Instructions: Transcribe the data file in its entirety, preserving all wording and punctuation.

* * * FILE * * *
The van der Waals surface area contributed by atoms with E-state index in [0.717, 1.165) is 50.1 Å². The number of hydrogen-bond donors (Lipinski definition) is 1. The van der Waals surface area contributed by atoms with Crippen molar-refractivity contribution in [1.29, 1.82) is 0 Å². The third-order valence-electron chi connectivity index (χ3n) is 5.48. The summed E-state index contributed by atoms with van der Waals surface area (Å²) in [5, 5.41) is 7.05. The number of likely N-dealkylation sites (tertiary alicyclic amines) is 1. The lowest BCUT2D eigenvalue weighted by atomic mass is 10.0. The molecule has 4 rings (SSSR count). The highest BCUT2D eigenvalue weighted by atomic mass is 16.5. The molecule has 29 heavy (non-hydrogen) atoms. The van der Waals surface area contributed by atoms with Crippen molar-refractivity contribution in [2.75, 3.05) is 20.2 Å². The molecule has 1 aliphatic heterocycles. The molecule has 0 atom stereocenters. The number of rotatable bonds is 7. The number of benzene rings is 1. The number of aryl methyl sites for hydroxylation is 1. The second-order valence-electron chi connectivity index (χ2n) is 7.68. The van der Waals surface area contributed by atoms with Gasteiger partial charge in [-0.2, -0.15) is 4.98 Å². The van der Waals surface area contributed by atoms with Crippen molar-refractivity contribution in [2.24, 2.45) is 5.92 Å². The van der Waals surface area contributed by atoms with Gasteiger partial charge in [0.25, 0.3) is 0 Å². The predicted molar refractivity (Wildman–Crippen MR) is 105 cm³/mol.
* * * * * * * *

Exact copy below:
The van der Waals surface area contributed by atoms with E-state index in [0.717, 1.165) is 50.1 Å². The number of hydrogen-bond donors (Lipinski definition) is 1. The van der Waals surface area contributed by atoms with Crippen molar-refractivity contribution in [1.29, 1.82) is 0 Å². The third-order valence-electron chi connectivity index (χ3n) is 5.48. The summed E-state index contributed by atoms with van der Waals surface area (Å²) in [5, 5.41) is 7.05. The number of likely N-dealkylation sites (tertiary alicyclic amines) is 1. The lowest BCUT2D eigenvalue weighted by atomic mass is 10.0. The molecule has 4 rings (SSSR count). The highest BCUT2D eigenvalue weighted by atomic mass is 16.5. The molecule has 29 heavy (non-hydrogen) atoms. The van der Waals surface area contributed by atoms with Crippen molar-refractivity contribution in [2.75, 3.05) is 20.2 Å². The molecule has 1 aliphatic heterocycles. The molecule has 0 atom stereocenters. The number of rotatable bonds is 7. The number of benzene rings is 1. The number of aryl methyl sites for hydroxylation is 1. The second-order valence-electron chi connectivity index (χ2n) is 7.68. The van der Waals surface area contributed by atoms with Gasteiger partial charge in [-0.2, -0.15) is 4.98 Å². The van der Waals surface area contributed by atoms with Crippen molar-refractivity contribution in [2.24, 2.45) is 5.92 Å². The van der Waals surface area contributed by atoms with Gasteiger partial charge in [0.25, 0.3) is 0 Å². The predicted molar refractivity (Wildman–Crippen MR) is 105 cm³/mol.